200 Burmese Airmen Join Rally in 1st Key Defection
About 200 enlisted men of the Burmese air force joined an anti-government rally at Rangoon University this morning, the first time a large group of uniformed military men had taken part in the swelling protests against Burma’s government.
According to reports from Rangoon, the air force men--sergeants and privates but no officers--apparently sneaked off their base to join students demanding the ouster of Burma’s military-dominated regime.
In past weeks, particularly in provincial towns outside the capital, soldiers have been reported taking part in protest marches, but only in small numbers. Diplomats and other analysts say the unity of the 180,000-man armed forces has been the last bastion of strength for the ruling party, and they express fears that any large-scale mutiny could lead to widespread bloodshed.
Meanwhile, a letter surfaced in Rangoon this morning, purportedly written by U Nu, Burma’s first prime minister and nominal head of a new opposition alliance. The letter listed names for an interim Cabinet and called for multi-party elections on Oct. 9.
Among the names was Tin Oo, a former defense minister, who is a member of the alliance. The list did not include well-known oppositionists Aung Gyi, a one-time ally of Burmese strongman Ne Win, or Aung San Suu Kyi, the daughter of independence leader Aung San. Both have taken a high profile in the anti-government demonstrations.
Aung Gyi has been quoted as warning that “the rivers of our country will run with blood” if the military splinters.
It was not clear whether the letter, if genuine, was an attempt by U Nu to proclaim a provisional government, but his past statements have indicated that he favors a less provocative course to bring democracy to Burma.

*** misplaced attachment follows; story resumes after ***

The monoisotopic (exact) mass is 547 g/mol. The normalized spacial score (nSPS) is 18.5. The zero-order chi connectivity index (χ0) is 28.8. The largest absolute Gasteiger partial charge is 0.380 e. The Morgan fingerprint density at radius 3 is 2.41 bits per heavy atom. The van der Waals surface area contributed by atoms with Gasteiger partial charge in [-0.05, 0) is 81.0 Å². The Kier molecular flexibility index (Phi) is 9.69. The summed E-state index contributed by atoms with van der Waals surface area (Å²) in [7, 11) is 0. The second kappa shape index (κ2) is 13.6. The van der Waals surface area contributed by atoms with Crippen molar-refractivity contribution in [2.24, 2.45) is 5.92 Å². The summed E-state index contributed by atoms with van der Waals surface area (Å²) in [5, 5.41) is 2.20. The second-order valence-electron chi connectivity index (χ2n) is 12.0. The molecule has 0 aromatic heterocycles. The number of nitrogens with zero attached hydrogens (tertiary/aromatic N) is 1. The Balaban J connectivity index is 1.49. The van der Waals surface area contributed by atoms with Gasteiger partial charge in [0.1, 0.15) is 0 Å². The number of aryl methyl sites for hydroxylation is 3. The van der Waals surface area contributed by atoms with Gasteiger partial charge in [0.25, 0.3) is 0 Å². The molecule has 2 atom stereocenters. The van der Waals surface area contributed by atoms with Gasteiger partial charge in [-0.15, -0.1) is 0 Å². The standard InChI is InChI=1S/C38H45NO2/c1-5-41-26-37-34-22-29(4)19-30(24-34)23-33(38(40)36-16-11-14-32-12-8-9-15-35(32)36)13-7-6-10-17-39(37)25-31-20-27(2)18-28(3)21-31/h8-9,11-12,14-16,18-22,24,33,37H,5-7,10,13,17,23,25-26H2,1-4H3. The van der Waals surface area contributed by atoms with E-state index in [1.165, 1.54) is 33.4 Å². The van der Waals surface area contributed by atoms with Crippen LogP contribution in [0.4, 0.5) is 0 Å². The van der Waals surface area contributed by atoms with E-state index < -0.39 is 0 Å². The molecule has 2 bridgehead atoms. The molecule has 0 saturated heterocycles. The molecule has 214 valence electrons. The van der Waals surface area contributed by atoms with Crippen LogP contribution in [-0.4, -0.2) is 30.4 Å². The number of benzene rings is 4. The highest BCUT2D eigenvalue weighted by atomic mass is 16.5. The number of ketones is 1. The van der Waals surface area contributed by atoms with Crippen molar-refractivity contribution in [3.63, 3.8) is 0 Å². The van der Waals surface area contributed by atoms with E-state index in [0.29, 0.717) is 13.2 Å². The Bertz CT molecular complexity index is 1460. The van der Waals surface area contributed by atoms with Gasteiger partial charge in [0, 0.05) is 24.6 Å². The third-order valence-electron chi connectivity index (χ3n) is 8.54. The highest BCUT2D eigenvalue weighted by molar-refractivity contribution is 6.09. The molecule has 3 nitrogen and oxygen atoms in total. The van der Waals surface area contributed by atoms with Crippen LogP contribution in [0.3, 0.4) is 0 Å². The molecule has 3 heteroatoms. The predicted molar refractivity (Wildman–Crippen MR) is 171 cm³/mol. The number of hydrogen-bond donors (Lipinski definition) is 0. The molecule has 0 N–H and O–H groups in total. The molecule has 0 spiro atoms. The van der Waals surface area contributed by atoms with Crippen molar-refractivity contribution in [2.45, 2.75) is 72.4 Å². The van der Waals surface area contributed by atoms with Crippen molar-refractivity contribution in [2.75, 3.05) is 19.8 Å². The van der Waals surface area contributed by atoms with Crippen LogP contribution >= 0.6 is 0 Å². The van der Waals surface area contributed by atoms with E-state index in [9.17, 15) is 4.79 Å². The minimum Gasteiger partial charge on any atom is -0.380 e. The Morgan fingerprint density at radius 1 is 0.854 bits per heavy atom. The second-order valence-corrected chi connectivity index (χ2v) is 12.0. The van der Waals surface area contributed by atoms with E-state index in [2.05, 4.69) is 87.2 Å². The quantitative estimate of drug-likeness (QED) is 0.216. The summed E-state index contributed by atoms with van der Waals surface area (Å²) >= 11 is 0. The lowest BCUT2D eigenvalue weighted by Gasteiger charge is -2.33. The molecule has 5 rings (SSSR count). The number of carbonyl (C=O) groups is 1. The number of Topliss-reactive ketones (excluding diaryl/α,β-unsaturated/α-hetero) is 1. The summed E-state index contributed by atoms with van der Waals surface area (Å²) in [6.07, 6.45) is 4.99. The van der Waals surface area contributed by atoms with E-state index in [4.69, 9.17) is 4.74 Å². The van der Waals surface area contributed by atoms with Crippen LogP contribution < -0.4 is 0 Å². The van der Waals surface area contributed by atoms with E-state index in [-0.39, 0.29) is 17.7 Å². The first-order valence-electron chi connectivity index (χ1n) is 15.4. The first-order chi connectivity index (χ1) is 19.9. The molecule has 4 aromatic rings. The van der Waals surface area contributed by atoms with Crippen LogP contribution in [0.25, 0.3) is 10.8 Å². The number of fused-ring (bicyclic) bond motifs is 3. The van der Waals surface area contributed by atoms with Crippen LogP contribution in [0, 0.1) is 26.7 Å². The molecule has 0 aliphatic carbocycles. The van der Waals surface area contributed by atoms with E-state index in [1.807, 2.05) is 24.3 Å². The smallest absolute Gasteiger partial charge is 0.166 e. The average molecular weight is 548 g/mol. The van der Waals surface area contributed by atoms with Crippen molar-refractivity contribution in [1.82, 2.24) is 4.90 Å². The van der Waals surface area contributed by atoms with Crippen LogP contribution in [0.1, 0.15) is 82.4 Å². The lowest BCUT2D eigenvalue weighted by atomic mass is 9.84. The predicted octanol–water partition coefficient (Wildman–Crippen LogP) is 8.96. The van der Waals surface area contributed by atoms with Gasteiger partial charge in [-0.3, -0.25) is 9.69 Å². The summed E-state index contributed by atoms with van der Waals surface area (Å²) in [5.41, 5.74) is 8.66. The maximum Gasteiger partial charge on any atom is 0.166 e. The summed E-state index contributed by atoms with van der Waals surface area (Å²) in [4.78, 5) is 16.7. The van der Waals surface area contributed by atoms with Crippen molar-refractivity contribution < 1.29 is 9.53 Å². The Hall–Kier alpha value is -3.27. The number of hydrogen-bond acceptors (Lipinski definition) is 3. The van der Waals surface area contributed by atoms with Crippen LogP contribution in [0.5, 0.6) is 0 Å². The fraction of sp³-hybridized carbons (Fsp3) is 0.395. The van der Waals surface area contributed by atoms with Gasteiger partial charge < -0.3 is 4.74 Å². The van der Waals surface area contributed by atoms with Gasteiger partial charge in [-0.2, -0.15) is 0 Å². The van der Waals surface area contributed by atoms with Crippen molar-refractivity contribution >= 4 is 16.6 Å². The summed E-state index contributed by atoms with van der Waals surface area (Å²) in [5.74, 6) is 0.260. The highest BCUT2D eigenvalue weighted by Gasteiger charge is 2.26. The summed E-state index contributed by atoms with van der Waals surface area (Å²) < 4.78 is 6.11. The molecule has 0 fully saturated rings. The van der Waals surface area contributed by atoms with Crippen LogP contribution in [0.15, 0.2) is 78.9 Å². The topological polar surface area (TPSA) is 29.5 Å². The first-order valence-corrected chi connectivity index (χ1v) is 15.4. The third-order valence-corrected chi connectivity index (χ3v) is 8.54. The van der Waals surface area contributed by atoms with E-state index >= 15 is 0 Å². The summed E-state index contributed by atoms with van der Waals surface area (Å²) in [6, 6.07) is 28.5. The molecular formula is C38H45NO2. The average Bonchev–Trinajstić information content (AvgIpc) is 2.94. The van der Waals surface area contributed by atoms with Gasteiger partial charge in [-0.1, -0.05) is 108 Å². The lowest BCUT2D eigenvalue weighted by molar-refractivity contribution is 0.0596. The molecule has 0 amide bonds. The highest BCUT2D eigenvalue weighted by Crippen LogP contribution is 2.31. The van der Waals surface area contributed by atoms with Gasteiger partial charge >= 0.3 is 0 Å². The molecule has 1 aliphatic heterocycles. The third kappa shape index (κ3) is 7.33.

Today’s developments followed another day of massive street demonstrations against the regime, when hundreds of thousands of students and workers filled the streets of the capital, demanding the ouster of the government.
Also Thursday, continued walkouts at the Rangoon airport stalled American plans to evacuate the families of U.S. Embassy personnel.
With commercial flights canceled because of airport strikes, diplomatic sources said military transport planes are ready to fly to Rangoon to pick up 95 American dependents. A U.S. spokesman said that “we are considering contingency arrangements for transporting the dependents of American personnel from Rangoon,” but declined to say whether two big American C-141 transports at the Bangkok airport will be used.
At least six other countries were reported to be preparing to remove their dependents from the Burmese capital as disorder grows in the continuing political crisis.
Thursday’s massive demonstrations were largely peaceful, in contrast to Wednesday’s violence.
Billed as the first day of a general strike to force the formation of an interim government, the opposition protests attracted widespread support. By some estimates, as many as 1 million protesters marched in Rangoon, a city of 3.5 million.
Anti-government Burmese blame the ruling party and a military autocracy for political repression and failed economic policies that have transformed their once-prosperous country into one of the world’s poorest nations.
As they converged on the downtown area Thursday, marchers waved banners and shouted slogans.
“Our cause, our cause” and “Democracy now,” they chanted in Burmese.
Some students marched under a banner carrying a slogan not seen before in months of anti-government protests. It said: “We Will Fight for Democracy.”
Housewives marched with pots and pans to mock President Maung Maung’s remark that women were being abandoned to household chores by their politically active husbands.
Army units, which had moved back onto the streets of Rangoon on Wednesday to put down widespread looting, made no move to block Thursday’s demonstrations.
Patrols were withdrawn, and soldiers moved to assembly areas in school grounds and stadiums around the capital.